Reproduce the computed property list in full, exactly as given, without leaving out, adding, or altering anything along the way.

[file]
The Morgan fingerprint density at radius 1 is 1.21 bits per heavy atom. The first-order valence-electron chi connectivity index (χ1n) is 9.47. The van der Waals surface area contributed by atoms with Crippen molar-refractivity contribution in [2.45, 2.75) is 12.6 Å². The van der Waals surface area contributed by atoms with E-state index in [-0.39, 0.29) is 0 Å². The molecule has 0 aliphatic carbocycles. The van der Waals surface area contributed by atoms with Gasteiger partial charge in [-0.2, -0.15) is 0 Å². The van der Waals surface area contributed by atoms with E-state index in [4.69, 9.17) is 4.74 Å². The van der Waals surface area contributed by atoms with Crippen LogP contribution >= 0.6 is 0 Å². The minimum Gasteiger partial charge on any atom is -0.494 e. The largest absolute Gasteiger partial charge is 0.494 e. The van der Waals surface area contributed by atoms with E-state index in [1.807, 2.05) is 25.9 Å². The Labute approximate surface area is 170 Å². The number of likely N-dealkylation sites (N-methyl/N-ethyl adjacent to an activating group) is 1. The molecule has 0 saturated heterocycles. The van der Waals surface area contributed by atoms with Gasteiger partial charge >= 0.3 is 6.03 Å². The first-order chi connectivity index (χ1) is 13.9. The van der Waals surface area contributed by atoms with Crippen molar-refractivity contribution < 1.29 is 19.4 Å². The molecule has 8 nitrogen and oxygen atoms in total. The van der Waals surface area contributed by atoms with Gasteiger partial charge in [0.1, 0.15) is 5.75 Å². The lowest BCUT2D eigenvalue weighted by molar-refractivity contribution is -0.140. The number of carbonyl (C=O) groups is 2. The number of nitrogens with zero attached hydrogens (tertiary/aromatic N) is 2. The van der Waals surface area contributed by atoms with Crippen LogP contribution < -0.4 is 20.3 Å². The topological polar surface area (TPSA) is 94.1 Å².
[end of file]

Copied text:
The Morgan fingerprint density at radius 1 is 1.21 bits per heavy atom. The first-order valence-electron chi connectivity index (χ1n) is 9.47. The van der Waals surface area contributed by atoms with Crippen molar-refractivity contribution in [2.45, 2.75) is 12.6 Å². The van der Waals surface area contributed by atoms with E-state index in [-0.39, 0.29) is 0 Å². The molecule has 0 aliphatic carbocycles. The van der Waals surface area contributed by atoms with Gasteiger partial charge in [-0.2, -0.15) is 0 Å². The van der Waals surface area contributed by atoms with E-state index in [4.69, 9.17) is 4.74 Å². The van der Waals surface area contributed by atoms with Crippen LogP contribution >= 0.6 is 0 Å². The minimum Gasteiger partial charge on any atom is -0.494 e. The largest absolute Gasteiger partial charge is 0.494 e. The van der Waals surface area contributed by atoms with E-state index in [1.807, 2.05) is 25.9 Å². The Labute approximate surface area is 170 Å². The number of likely N-dealkylation sites (N-methyl/N-ethyl adjacent to an activating group) is 1. The molecule has 0 saturated heterocycles. The van der Waals surface area contributed by atoms with Gasteiger partial charge >= 0.3 is 6.03 Å². The first-order chi connectivity index (χ1) is 13.9. The van der Waals surface area contributed by atoms with Crippen molar-refractivity contribution < 1.29 is 19.4 Å². The molecule has 8 nitrogen and oxygen atoms in total. The van der Waals surface area contributed by atoms with Gasteiger partial charge in [0.1, 0.15) is 5.75 Å². The lowest BCUT2D eigenvalue weighted by molar-refractivity contribution is -0.140. The number of carbonyl (C=O) groups is 2. The number of nitrogens with zero attached hydrogens (tertiary/aromatic N) is 2. The van der Waals surface area contributed by atoms with Crippen LogP contribution < -0.4 is 20.3 Å². The topological polar surface area (TPSA) is 94.1 Å².